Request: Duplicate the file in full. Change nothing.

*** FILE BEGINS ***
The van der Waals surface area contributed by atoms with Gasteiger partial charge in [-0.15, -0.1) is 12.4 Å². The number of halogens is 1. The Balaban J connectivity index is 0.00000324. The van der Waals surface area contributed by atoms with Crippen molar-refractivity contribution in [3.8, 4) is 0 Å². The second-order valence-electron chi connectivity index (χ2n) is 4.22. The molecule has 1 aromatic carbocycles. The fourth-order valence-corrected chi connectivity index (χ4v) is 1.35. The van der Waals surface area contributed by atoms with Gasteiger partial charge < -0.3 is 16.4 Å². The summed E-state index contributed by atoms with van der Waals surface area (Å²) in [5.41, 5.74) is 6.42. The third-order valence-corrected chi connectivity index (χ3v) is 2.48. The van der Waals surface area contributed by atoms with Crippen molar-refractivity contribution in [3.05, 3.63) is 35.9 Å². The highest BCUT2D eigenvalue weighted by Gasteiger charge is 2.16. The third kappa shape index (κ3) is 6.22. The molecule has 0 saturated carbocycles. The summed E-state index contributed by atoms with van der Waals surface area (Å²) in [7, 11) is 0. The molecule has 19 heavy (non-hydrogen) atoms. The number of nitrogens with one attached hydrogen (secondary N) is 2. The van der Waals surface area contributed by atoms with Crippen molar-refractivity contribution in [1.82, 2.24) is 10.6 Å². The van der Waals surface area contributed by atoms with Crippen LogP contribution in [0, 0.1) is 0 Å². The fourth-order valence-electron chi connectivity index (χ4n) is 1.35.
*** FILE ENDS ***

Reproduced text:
The van der Waals surface area contributed by atoms with Gasteiger partial charge in [-0.15, -0.1) is 12.4 Å². The number of halogens is 1. The Balaban J connectivity index is 0.00000324. The van der Waals surface area contributed by atoms with Crippen molar-refractivity contribution in [3.8, 4) is 0 Å². The second-order valence-electron chi connectivity index (χ2n) is 4.22. The molecule has 1 aromatic carbocycles. The fourth-order valence-corrected chi connectivity index (χ4v) is 1.35. The van der Waals surface area contributed by atoms with Gasteiger partial charge < -0.3 is 16.4 Å². The summed E-state index contributed by atoms with van der Waals surface area (Å²) in [5.41, 5.74) is 6.42. The third-order valence-corrected chi connectivity index (χ3v) is 2.48. The van der Waals surface area contributed by atoms with Crippen molar-refractivity contribution in [3.05, 3.63) is 35.9 Å². The highest BCUT2D eigenvalue weighted by Gasteiger charge is 2.16. The third kappa shape index (κ3) is 6.22. The molecule has 0 saturated carbocycles. The summed E-state index contributed by atoms with van der Waals surface area (Å²) in [7, 11) is 0. The molecule has 19 heavy (non-hydrogen) atoms. The number of nitrogens with one attached hydrogen (secondary N) is 2. The van der Waals surface area contributed by atoms with Crippen molar-refractivity contribution in [1.82, 2.24) is 10.6 Å². The van der Waals surface area contributed by atoms with Crippen LogP contribution in [0, 0.1) is 0 Å². The fourth-order valence-electron chi connectivity index (χ4n) is 1.35.